Monday, Jun 18, 2018
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Evolution reinforced in draft of Ohio science ed standards

COLUMBUS - Backers of intelligent design have lost their first battle to place their theory alongside evolution in Ohio classrooms as an explanation for the origin of life.

The State Board of Education's rewrite of science and social studies standards for the state's 612 school districts continued to evolve yesterday as special writing committees presented their latest drafts of what they believe students should know and when they should know it.

Language in the science standards draft strengthens Ohio's backing of evolution, the theory that life evolved over billions of years from a single-cell organism.

However, controversy is expected to continue over whether Ohio should become the first state also to present the argument that the creation of life was too complicated to have occurred by happenstance, that some guiding hand, whether that of God or another intelligent force, was at work.

“We're not discouraged. We're still optimistic something will happen,” said Robert Lattimer, an Akron chemist and a member of the science writing team pushing for alternative theories.

Some critics of the intelligent design theory have called it “creationism in camouflage,” a revision of the biblical story of Adam and Eve. Attention shifted to Ohio after backers of intelligent design saw the Kansas Board of Education last year reverse a decision to strike evolution from its science curricula in 1999.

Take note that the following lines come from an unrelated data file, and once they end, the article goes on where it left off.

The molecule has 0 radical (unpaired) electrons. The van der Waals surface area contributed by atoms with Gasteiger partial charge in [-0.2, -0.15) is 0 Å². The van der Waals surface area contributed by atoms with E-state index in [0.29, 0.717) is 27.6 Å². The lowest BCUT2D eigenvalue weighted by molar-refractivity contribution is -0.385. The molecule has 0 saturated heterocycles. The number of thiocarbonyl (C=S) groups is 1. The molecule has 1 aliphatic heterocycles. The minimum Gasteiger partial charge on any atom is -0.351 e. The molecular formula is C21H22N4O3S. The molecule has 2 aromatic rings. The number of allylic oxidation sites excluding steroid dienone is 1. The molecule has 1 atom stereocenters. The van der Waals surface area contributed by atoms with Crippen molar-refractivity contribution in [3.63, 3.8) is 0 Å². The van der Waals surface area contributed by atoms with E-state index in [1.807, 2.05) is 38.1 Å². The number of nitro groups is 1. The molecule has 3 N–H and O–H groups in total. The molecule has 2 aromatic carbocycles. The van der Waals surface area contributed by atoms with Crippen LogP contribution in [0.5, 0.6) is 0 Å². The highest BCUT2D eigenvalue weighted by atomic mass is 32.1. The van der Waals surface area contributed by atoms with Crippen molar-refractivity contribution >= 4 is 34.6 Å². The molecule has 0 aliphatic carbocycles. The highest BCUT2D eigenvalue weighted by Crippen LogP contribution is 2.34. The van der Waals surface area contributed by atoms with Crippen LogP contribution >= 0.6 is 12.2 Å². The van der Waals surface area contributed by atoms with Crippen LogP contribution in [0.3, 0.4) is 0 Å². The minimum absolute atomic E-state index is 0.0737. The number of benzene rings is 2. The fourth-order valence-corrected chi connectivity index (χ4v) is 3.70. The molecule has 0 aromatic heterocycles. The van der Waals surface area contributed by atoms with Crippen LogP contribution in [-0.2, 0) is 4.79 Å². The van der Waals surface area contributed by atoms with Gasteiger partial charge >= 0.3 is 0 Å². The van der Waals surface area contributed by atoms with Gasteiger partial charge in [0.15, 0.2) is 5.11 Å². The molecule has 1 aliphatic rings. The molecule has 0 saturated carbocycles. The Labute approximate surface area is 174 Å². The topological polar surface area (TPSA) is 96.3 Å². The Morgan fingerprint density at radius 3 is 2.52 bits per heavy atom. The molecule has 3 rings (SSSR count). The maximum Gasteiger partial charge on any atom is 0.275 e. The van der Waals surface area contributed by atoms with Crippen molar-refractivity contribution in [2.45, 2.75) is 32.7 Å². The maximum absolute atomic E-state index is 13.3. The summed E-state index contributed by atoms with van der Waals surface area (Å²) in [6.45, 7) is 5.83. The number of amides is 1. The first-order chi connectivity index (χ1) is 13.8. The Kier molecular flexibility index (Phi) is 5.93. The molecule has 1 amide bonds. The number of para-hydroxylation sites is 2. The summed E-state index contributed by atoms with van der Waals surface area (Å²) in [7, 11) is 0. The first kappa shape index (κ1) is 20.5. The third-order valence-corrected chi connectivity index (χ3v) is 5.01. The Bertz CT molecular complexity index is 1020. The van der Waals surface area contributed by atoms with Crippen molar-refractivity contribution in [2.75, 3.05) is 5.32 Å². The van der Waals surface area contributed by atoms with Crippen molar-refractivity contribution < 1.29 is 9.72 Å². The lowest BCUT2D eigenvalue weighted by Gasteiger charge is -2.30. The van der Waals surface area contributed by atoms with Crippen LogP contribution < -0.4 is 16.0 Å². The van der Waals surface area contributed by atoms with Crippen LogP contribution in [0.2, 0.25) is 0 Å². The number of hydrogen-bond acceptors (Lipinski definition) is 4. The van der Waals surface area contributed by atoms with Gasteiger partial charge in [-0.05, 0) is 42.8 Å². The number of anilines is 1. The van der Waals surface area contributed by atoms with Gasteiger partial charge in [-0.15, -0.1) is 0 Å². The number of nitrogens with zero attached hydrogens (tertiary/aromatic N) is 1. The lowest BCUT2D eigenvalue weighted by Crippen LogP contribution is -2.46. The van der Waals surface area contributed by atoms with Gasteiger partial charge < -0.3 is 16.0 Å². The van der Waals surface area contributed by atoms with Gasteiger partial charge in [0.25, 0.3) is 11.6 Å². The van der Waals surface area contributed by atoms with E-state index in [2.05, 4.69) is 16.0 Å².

The 19-member state board must act by the end of the year on final standards that will ultimately be used to develop school curricula and testing.

“Evolution is the cornerstone of biological science and biology,” said Luke Bartolomeo, dean of the College of Sciences at the University of Findlay and a member of the standards-writing team. Although he did not assist in writing the life sciences section containing evolution, he said he believes the proposed standards move in the right direction.

“I don't think the [intelligent design] concept has been proven,” he said. “It has not been around long enough. The term itself has only been around 10 years or so. They're trying to prove their ideas by disproving evolution.”

Under the draft, students would be prepared in early grades by studying heredity, fossil documentation, and species extinction, but they would not be expected to directly study evolution and its history until high school.

For example, 10th grade students should “know that life on Earth is thought to have begun as simple, one-celled organisms about 4 billion years ago.”

Backers of alternative theories said they hoped the standards would at least leave the door open so local school boards could decide whether teachers could question the theory of evolution and discuss alternatives.

The latest draft does not appear to open the door but does not appear expressly to forbid such discussion.

“If it's not in the standards, teachers do not have to cover it for state tests,” said Mr. Lattimer. “There have been numerous cases where teachers have tried to bring in alternatives but were turned back by the administration and sometimes fired.”

Those interested in reviewing and commenting on the proposed standards may access them via the Department of Education's web site at Electronic mail responses are due May 15 and paper mail by June 5.

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